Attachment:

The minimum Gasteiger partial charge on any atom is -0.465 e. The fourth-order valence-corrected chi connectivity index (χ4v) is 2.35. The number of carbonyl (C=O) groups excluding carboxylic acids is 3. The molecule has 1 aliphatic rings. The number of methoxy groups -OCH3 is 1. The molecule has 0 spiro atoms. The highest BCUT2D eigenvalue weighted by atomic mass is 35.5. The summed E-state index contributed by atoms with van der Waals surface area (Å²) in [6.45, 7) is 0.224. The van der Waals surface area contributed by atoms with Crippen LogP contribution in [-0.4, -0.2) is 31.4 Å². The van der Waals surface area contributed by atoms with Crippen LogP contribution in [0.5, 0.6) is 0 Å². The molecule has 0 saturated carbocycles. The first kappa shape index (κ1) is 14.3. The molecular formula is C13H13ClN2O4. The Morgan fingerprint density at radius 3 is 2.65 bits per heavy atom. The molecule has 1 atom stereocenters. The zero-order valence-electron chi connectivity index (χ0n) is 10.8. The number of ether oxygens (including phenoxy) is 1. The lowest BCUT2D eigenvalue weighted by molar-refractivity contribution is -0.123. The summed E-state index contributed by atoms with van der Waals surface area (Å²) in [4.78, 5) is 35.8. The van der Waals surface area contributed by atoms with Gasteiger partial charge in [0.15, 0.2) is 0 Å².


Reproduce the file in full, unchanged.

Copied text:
The minimum Gasteiger partial charge on any atom is -0.465 e. The fourth-order valence-corrected chi connectivity index (χ4v) is 2.35. The number of carbonyl (C=O) groups excluding carboxylic acids is 3. The molecule has 1 aliphatic rings. The number of methoxy groups -OCH3 is 1. The molecule has 0 spiro atoms. The highest BCUT2D eigenvalue weighted by atomic mass is 35.5. The summed E-state index contributed by atoms with van der Waals surface area (Å²) in [6.45, 7) is 0.224. The van der Waals surface area contributed by atoms with Crippen LogP contribution in [-0.4, -0.2) is 31.4 Å². The van der Waals surface area contributed by atoms with Crippen LogP contribution in [0.5, 0.6) is 0 Å². The molecule has 0 saturated carbocycles. The first kappa shape index (κ1) is 14.3. The molecular formula is C13H13ClN2O4. The Morgan fingerprint density at radius 3 is 2.65 bits per heavy atom. The molecule has 1 atom stereocenters. The zero-order valence-electron chi connectivity index (χ0n) is 10.8. The number of ether oxygens (including phenoxy) is 1. The lowest BCUT2D eigenvalue weighted by molar-refractivity contribution is -0.123. The summed E-state index contributed by atoms with van der Waals surface area (Å²) in [4.78, 5) is 35.8. The van der Waals surface area contributed by atoms with Gasteiger partial charge in [0.15, 0.2) is 0 Å².